The influence of pre-Devensian glacial deposits on the hydrogeochemistry of the Chalk aquifer system of north Norfolk, UK

Hiscock, K. M. ORCID: (1993) The influence of pre-Devensian glacial deposits on the hydrogeochemistry of the Chalk aquifer system of north Norfolk, UK. Journal of Hydrology, 144 (1-4). pp. 335-369. ISSN 0022-1694

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The distribution of hydrochemical facies in the Chalk aquifer system of north Norfolk, UK, is interpreted to reveal the hydraulic and hydrogeochemical processes operating in the area. The occurrence of two distinct glacial tills covering the Chalk aquifer is shown to dominate aquifer conditions. Chalk groundwater in the interfluve regions covered by Chalky Boulder Clay is characteristically of the order of 10 000 years old and compares with Chalk groundwater of about 1000-2000 years old in areas covered by North Sea Drift. The difference in age reflects the different mechanical compositions of the two glacial tills, with the Chalky Boulder Clay containing a higher clay content and lower sand content than the North Sea Drift. Hydrochemically, Chalk groundwater from beneath Chalky Boulder Clay is distinguished from groundwater associated with North Sea Drift by a HCO3 concentration of 300 mgl-1, with higher values occurring beneath Chalky Boulder Clay. The reason for the difference is that recharge water entering the carbonatedepleted soils developed on North Sea Drift attains calcite saturation for low values of soil PCO2 (in the range 10-2.5-10-2.0), whereas recharge entering carbonate-rich soils developed on Chalky Boulder Clay achieves calcite saturation for higher values of soil PCO2 (in the range 10-2.1-10-2.0). Additionally, pyrite oxidation and SO4 reduction associated with the Chalky Boulder Clay interfluve regions evolve further HCO3 and, to maintain calcite equilibrium, increase the dissolved PCO2 of the Chalk groundwater. In the interfluve regions, Mg, Sr and SiO2 are able to increase because of the groundwater residence time which favours incongruent dissolution of the rock carbonate and breakdown of clay minerals contained in the glacial deposits and the Chalk. In contrast, modern valley zone Chalk groundwaters contain high concentrations of NO3 (up to 120 mgl-1), SO4 (up to 130 mgl-1) and Cl (up to 100 mgl-1) contributed by contamination, mainly from an agricultural source. The hydrochemical interpretation demonstrates that the varying glacial deposits are important in controlling recharge and groundwater flow within the Chalk aquifer. The Chalk aquifer in the interfluvial areas experiences minor recharge whereas the Chalk in the valley zone receives direct, modern recharge water. At the fluvial margin, glacial sands and gravels control the storage and release of water, transferred laterally through the glacial tills, to the high-transmissivity Chalk in the valley zone.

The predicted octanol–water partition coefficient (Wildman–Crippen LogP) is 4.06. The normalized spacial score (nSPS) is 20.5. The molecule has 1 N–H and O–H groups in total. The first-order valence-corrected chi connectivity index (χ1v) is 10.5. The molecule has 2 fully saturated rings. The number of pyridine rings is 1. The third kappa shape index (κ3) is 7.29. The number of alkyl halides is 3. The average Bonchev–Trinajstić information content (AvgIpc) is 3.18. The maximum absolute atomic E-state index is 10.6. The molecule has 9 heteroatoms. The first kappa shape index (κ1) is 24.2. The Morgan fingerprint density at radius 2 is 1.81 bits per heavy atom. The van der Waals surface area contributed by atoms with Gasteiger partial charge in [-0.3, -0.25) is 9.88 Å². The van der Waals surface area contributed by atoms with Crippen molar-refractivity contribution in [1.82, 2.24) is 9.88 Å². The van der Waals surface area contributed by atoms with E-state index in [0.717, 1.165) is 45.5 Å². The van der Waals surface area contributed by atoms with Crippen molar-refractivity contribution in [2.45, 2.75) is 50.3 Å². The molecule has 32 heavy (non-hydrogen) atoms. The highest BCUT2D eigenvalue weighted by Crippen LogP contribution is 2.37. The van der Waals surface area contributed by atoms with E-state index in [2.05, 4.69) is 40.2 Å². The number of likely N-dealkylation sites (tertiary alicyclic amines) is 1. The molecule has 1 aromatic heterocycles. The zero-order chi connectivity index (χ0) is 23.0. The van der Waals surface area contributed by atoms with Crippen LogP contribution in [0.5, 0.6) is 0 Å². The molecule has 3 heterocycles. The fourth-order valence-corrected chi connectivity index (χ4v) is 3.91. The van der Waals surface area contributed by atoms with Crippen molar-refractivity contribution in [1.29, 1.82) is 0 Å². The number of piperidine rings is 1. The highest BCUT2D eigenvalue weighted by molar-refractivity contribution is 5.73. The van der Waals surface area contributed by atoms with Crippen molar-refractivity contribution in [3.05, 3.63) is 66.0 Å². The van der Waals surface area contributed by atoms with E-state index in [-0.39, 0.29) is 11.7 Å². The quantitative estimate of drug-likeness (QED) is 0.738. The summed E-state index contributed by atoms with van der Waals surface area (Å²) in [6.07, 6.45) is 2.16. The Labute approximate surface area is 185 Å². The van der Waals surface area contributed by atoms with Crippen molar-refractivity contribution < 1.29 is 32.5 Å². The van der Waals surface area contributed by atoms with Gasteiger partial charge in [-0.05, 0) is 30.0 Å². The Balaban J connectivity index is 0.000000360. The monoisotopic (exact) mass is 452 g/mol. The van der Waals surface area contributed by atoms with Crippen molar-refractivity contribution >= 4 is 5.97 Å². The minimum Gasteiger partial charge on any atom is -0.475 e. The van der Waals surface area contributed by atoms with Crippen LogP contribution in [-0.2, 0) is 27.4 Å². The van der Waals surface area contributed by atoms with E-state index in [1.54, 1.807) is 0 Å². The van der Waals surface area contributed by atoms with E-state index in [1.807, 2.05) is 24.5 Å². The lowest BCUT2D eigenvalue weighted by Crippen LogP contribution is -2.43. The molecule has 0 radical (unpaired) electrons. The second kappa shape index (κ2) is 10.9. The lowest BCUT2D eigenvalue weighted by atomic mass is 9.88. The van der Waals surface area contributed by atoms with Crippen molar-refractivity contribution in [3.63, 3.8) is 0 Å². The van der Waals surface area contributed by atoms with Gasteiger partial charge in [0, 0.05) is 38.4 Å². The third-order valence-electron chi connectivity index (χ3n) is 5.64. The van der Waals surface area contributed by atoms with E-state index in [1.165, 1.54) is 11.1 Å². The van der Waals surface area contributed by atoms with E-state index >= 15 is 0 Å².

Item Type: Article
Additional Information: Funding Information: studentship funded by the Natural Environment Research Council and the then Anglian Water (Norwich Division). Professor J.W. Lloyd and Dr. D.B. Burgess are thanked for supervising the work. Water analyses were performed by staff at the Whitlingham Laboratory of Anglian Water and by N.R. Pacey at the University of Birmingham. Carbon isotope measurements were made by R.E.G. Williams at the University of Birmingham. Anglian Water are thanked for financing the tritium measurements performed by the Low Level Measurements Laboratory at the Atomic Energy Research Establishment, Harwell. Dr. T.C. Atkinson at the University of East Anglia kindly commented on an earlier draft of this paper. The views expressed in this paper are entirely those of the author, and do not necessarily reflect those of either Anglian Water Services Limited or the National Rivers Authority.
Uncontrolled Keywords: water science and technology ,/dk/atira/pure/subjectarea/asjc/2300/2312
Faculty \ School: Faculty of Science > School of Environmental Sciences
University of East Anglia Research Groups/Centres > Theme - ClimateUEA
UEA Research Groups: Faculty of Social Sciences > Research Centres > Water Security Research Centre
Faculty of Science > Research Groups > Geosciences
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Depositing User: LivePure Connector
Date Deposited: 11 Oct 2022 11:33
Last Modified: 13 Apr 2023 14:34
DOI: 10.1016/0022-1694(93)90179-D

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